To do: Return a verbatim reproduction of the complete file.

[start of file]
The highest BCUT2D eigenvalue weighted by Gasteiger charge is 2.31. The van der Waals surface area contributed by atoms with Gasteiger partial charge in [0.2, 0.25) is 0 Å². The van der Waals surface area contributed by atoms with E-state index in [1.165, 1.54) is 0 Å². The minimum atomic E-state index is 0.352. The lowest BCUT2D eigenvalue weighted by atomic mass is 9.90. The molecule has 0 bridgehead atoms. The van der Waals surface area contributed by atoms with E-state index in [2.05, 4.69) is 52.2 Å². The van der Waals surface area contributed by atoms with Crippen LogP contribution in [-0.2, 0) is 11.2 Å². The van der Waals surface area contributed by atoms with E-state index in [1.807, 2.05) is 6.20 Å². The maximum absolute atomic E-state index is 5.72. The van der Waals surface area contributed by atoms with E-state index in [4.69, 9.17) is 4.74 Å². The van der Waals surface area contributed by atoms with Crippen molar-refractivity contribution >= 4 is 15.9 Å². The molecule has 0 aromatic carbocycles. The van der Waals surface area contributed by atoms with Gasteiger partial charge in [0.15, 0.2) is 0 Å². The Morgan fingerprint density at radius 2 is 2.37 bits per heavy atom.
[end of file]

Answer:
The highest BCUT2D eigenvalue weighted by Gasteiger charge is 2.31. The van der Waals surface area contributed by atoms with Gasteiger partial charge in [0.2, 0.25) is 0 Å². The van der Waals surface area contributed by atoms with E-state index in [1.165, 1.54) is 0 Å². The minimum atomic E-state index is 0.352. The lowest BCUT2D eigenvalue weighted by atomic mass is 9.90. The molecule has 0 bridgehead atoms. The van der Waals surface area contributed by atoms with E-state index in [2.05, 4.69) is 52.2 Å². The van der Waals surface area contributed by atoms with Crippen LogP contribution in [-0.2, 0) is 11.2 Å². The van der Waals surface area contributed by atoms with E-state index in [1.807, 2.05) is 6.20 Å². The maximum absolute atomic E-state index is 5.72. The van der Waals surface area contributed by atoms with E-state index in [4.69, 9.17) is 4.74 Å². The van der Waals surface area contributed by atoms with Crippen molar-refractivity contribution >= 4 is 15.9 Å². The molecule has 0 aromatic carbocycles. The van der Waals surface area contributed by atoms with Gasteiger partial charge in [0.15, 0.2) is 0 Å². The Morgan fingerprint density at radius 2 is 2.37 bits per heavy atom.